However, despite the email mirroring the director’s email, it was actually from scammers.
The individual did not want to be named, but explained: “My boss was actually away in Sydney for two days and I received an email asking me to make a transfer asap and keep it confidential.
“I thought I was speaking to my director as the email address was exactly the same and didn’t question it.
“It was only when they asked for a further $100,000 on the following Monday that I thought something was suspicious.”
Luckily, after realising the scam and reporting it, the intermediary bank in America where the money had been sent advised that they had received the cancellation in time and would return the funds.
“I would warn anyone working in a real estate agency to be on their guard against email scammers, because I have had another one come through since and it does seem to be on the rise.
“We are having to rethink our management risk program to fight against this and I think everyone will have to change their ways to avoid becoming a victim.
“The efficiency of IT systems will also need to be looked at to guard against receiving the emails in the first place.”
Realcover Claims and Compliance Manager, Nancy Rainbird, revealed how she had reports of a number of incidents over the last few weeks from agents who had been the victim of email fraud.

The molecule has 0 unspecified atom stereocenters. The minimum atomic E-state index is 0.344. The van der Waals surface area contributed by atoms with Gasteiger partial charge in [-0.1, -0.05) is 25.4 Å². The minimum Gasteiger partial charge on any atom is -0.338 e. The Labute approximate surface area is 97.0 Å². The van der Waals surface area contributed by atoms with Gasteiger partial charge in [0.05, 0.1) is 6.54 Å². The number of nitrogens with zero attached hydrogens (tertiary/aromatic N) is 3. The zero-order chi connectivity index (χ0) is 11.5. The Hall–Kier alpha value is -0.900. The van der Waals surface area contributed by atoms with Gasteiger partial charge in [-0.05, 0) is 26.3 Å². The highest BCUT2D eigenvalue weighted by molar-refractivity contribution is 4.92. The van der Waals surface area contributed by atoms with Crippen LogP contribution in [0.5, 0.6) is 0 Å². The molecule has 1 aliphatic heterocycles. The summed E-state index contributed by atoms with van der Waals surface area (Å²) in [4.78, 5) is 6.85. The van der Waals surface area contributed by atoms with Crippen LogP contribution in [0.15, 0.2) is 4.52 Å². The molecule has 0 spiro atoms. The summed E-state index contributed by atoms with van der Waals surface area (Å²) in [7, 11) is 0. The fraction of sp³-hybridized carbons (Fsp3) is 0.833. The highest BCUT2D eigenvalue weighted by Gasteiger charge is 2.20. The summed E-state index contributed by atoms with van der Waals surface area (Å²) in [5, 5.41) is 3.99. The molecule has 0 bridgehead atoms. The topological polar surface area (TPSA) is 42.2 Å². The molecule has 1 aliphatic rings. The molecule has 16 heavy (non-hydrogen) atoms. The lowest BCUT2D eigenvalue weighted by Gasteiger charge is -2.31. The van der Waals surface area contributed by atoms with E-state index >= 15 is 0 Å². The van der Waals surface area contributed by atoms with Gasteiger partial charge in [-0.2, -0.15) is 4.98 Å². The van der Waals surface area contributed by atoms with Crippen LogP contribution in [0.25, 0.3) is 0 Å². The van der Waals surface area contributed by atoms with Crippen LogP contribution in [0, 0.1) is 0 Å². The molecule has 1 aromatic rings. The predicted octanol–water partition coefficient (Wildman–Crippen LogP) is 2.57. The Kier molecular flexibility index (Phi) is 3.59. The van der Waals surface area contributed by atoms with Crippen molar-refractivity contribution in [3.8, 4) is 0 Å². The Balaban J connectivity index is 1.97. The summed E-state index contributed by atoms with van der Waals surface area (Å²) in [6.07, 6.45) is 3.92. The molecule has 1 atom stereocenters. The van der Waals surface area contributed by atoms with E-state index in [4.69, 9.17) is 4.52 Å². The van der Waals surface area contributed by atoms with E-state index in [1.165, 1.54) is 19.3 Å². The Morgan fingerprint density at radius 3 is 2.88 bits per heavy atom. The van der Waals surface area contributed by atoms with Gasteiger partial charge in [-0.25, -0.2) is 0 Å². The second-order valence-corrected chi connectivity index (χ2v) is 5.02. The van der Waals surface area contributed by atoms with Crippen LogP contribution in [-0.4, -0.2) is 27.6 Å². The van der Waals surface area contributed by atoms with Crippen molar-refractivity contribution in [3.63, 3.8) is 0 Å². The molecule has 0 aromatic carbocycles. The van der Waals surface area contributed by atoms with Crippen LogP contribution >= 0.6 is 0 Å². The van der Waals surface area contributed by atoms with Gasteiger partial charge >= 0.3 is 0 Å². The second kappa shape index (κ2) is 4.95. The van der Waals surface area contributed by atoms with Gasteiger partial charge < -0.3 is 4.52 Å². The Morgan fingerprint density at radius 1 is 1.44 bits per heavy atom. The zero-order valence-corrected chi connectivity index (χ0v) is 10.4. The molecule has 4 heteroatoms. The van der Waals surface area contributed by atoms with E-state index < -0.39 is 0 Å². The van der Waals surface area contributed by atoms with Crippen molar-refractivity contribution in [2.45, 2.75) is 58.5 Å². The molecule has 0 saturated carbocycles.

She added: “Unfortunately the risk from cyber-crime is on the increase and in particular real estate agencies are being targeted.
“It appears that the scammers trawl through agencies’ websites to get the directors’ and finance teams’ emails before sending a request for money.
“Agents and agencies need to beware of the risks and start looking at amending their risk strategies to ensure they avoid the trap.”
Some professional indemnity insurance policies offer limited cover against cyber-crime and there are also stand-alone cyber insurance policies available in the market.
The Australian Government has said cyber security is one of its security priorities. It has launched a Cyber Security Strategy, allocating $230 million to spend on a range of counter-measures.